The game is called "Let's Make a Deal," the grand prize is an uninterruptible supply of oil, and China is moving aggressively to make sure that it's the winner.
The United States, the U.S. dollar, and U.S. consumers all stand to be the "biggest loser."
But don't worry: In a future that will almost certainly be defined by high oil prices, there's still a way for you to win.
In fact, this game of global-commodities brinkmanship may actually afford savvy U.S. investors with one of the most significant profit opportunities that they will see in their lifetimes, says Money Morning Chief Investment Strategist Keith Fitz-Gerald, who has been following China's global commodities gambit for more than a decade.
"Unless something changes - unless U.S. leaders and U.S.-headquartered companies see the light and change their ways - the outcome of this game has already been determined," says Fitz-Gerald, a well-known Asia-investing expert and author of a best-selling book on the topic. "The only remaining question is the timing."
The Saudi Connection
When Bloomberg News recently reported that China and Saudi Arabia were cozying up in what appears to be a long-term oil-supply relationship, the financial news service was actually reporting what Money Morning has been telling its subscribers would happen for nearly three years.
And that report didn't even tell the entire story.
China's newfound friendship with Saudi Arabia is just the latest illustration of an unprecedented worldwide shopping spree that has seen China work with nearly every major commodity supplier on the planet to lock up supplies of virtually every class of natural-resource commodity.
But one particular commodity dominates the others in importance. And that's crude oil - "black gold."
Portrait of a Winner
China is succeeding where the United States is failing largely for several key reasons:
- Beijing has a solid energy-security policy.
- As China's foray into Africa and Latin America has demonstrated, it isn't putting heavy-handed political conditions on its dealmaking.
- And, as its recent foray into Canada underscores, Beijing can move decisively to take advantage of available opportunities.
These are lessons the current - and future - administrations in Washington would do well to learn, Fitz-Gerald says.
"While Washington evidently thinks it still rules the roost, changes like this suggest to me that there is an entirely new market dynamic at work - one in which the U.S. is getting leapfrogged by two key parties - those who have the world's supply and those who are likely to be its biggest consumers in the future," Fitz-Gerald says. "At face value, this appears to be just another realignment of supply contracts but I think there's a lot more to it. In fact, given the growth of China's futures markets and the simultaneous emergence of new relationships between the Middle East, South America and China, I'll bet ... that it's not long before oil's primary pricing inputs are not drawn from the CME or NYMEX, but from China's exchanges, instead."
Beijing understands that China must lock up oil supplies at a time when the Western world can't seemingly be bothered to understand that this is a zero-sum game. In other words, China views the global financial crisis as an opportunity to be exploited for economic gain and the security of its people, not as a problem to be solved.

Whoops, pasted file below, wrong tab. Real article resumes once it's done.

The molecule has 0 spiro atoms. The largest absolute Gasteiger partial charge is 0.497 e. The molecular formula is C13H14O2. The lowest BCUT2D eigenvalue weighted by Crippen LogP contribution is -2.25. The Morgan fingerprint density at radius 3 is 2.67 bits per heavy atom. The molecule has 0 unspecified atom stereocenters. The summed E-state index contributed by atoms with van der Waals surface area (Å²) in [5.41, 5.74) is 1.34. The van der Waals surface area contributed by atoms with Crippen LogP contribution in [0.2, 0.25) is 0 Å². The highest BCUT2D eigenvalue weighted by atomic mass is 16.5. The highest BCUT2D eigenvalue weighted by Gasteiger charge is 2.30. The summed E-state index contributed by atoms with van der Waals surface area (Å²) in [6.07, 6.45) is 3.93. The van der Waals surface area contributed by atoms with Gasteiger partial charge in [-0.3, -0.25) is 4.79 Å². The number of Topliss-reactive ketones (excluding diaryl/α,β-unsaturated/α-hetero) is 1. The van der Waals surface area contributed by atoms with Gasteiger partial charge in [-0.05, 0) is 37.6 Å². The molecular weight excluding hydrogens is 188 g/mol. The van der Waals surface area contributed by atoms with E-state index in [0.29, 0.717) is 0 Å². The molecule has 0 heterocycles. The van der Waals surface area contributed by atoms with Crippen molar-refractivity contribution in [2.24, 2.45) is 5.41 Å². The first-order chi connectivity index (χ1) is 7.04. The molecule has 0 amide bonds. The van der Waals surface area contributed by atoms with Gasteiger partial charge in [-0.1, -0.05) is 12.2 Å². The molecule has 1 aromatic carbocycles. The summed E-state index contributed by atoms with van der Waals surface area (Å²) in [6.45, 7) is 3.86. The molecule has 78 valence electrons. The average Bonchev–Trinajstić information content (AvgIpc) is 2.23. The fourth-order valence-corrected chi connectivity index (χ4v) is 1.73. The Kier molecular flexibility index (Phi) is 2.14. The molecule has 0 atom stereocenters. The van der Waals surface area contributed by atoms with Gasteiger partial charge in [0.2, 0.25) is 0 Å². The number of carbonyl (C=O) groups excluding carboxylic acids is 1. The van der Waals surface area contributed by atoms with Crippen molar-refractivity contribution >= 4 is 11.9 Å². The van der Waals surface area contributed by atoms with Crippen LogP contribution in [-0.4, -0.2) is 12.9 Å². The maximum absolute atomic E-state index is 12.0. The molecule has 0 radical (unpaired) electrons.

The bottom line: It appears that China understands the big picture while the United States - and some other top western nations - do not. In fact, if Washington continues along its current path with respect to commodities - especially with oil - Fitz-Gerald sees three key outcomes:
- The yuan will dethrone the dollar as the currency of record in global finance; as Goldman Sachs Group Inc. (GS) has already subscribed to.
- Oil prices - at least "have-not" markets - will soar.
- And the United States will see its global influence slip in a major way.
It will take time for these predictions to play out. But Fitz-Gerald and a number of other sector experts say that the catalysts are already in place.
"What China fears most is that there will not be enough oil to go around in the very near future and that a U.S.-dominated supply chain could effectively ‘strangle' China's growth," Fitz-Gerald says. "So Beijing has done what the United States and other great powers have done at other times in history: It has launched a global buying spree from Darfur to Peru that's turned heads and ruffled feathers all across the world."
Even if the U.S. government fails to adjust to the realities of the so-called "commodities new-world order," U.S. investors needn't be left behind.
In fact, Fitz-Gerald says there are several energy plays that should be part and parcel of any investment portfolio.
Four Ways to Play High Oil Prices
For risk-averse investors who also don't want to risk getting left behind, Fitz-Gerald recommends an exchange-traded fund (ETF): The United States Oil Fund LP (USO). U.S. Oil is a domestic exchange-traded security designed to track the movements of West Texas Intermediate (light, sweet crude oil). The basic investment directive of this ETF is for its net asset value (NAV) to reflect the changes in percentage terms of the spot price of light, sweet crude oil.
In this new reality, anytime an investor searches for a stock to invest in, make sure to study the underlying company carefully - and not just for such stalwarts as sales, earnings growth, debt and the other usual metrics. Fitz-Gerald says it's almost always preferable to grab the company with the greatest global exposure - especially if part of that global exposure involves China and other parts of emerging Asia.